Federal Court Drone Registration Ruling Could Mean Refunds

By James DeRuvo (doddleNEWS)
When the US Court of Appeals ruled that the FAA Drone Registry was unlawful, drone enthusiasts hailed the ruling as a victory for liberty. But now that the FAA will no longer require registration of your UAV, what happens to the money those of us paid to register our drones? Well, you may be able to get a refund.

In short, the 2012 FAA Modernization and Reform Act provides that the FAA ‘may not promulgate any rule or regulation regarding a model aircraft,’ yet the FAA’s 2015 registration rule is a ‘rule or regulation regarding a model aircraft.’ Statutory interpretation does not get much simpler. – Washington DC District Court

What the FAA Drone Registry required was that all drones weighing between .55 and 55 pounds were to be registered with the FAA and the succeeding registration number was to be placed onto all your UAVs. That nice thing was that if whether you had one drone or twenty, you only needed one drone registration number. And at a cost of $5, it really wasn’t that big a deal.

But the Federal Appeals Court ruled the the FAA overstepped it’s authority and had no right to create the registry. I’m not so sure about that. As a private pilot, I know that all airplanes are required to have an “N” number affixed to its tail for identification. That was an FAA rule (14 CFR Part 45).  But the court decided that the 2012 FAA Modernization and Reform Act didn’t allow that rule to legally exist. As such, the FAA overstepped it’s authority.

Ok. Sure. But frankly, I never had a problem with it. If you’ve ever had your drone fly away, you’d understand that having a means by which it can be recovered could be helpful. It could also show what irresponsible drone pilot who flew where they were supposed to could then be apprehended.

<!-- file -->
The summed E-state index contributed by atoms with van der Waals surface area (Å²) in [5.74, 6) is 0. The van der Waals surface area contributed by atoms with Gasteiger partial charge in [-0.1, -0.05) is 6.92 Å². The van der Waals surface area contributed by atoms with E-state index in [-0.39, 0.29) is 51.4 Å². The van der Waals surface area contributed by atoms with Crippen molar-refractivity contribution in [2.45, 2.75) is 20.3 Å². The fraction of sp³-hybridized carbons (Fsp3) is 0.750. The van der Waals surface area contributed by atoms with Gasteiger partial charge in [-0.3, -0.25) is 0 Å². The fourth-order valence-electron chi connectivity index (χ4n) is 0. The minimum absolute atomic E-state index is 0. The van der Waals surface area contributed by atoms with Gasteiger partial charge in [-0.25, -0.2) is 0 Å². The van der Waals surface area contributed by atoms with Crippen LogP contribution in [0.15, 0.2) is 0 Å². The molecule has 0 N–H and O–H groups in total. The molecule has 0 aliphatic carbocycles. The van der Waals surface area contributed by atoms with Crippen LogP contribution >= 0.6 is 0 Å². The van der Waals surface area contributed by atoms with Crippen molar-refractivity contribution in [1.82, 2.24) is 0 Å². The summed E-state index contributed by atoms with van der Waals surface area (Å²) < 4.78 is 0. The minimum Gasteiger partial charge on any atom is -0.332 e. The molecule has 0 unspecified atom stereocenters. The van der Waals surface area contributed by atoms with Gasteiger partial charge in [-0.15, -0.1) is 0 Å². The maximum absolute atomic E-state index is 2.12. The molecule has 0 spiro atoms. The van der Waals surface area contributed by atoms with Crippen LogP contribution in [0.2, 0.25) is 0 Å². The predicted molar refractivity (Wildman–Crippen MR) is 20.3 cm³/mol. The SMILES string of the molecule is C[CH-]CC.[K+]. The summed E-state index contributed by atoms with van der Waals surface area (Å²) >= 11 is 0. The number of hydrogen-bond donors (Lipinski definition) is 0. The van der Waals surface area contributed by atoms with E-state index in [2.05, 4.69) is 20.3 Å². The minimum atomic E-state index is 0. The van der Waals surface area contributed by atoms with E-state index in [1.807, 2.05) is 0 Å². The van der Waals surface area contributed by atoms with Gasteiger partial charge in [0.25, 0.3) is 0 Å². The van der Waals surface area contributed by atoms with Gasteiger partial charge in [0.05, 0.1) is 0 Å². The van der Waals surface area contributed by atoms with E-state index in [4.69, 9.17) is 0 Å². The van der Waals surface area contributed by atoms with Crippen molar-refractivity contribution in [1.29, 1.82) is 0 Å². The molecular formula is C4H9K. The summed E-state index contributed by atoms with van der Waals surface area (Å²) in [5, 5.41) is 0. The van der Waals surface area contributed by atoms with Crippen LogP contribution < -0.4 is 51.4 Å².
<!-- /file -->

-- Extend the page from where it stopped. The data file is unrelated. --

This form is for owners of model aircraft who would like to delete their registration record in the small UAS registration database maintained under the Privacy Act System of Record DOT/FAA- 801, Aircraft Registration Records, in accordance with the ruling in Taylor v. Huerta by the Court of Appeals for the District of Columbia Circuit on May 19, 2017.

By the looks of it, the FAA is going to continue with the registry, however, but on an optional basis. With the ruling, the FAA now has to delete any registry upon request and that means drone operators who complied with the original  registration mandate may get a refund on the $5 registration fee.  Uncle Sam seldom just sends money out without being asked for it, so you will have to make a formal “registration deletion and self certification” request with this form.  Also, you have to include your “Owner unique identifier” number.

Send your form via snail mail to:
FAA Civil Aviation Registry
PO Box 25504
Oklahoma City OK, 73125

Now you may think that it’s only $5. Who cares? But note, that the request also states you must request your registration be deleted, and in order to do that, you must certify that you understand the new federal and Local rules regarding flying drones, that your drone weighs no more than 55 pounds, and will be flown strictly for hobby or recreational use. Violation will still bring forth civil and criminal penalties.  A form that will no doubt be produced by the FAA should you be fined or charged with a criminal violation.

You are then given the option of having your registration expunged with or without a refund being issued.


About doddle 16509 Articles
Doddlenews is the news division of the Digital Production Buzz, a leading online resource for filmmakers, covering news, reviews and tutorials for the video and film industry, along with movie and TV news, and podcasting.

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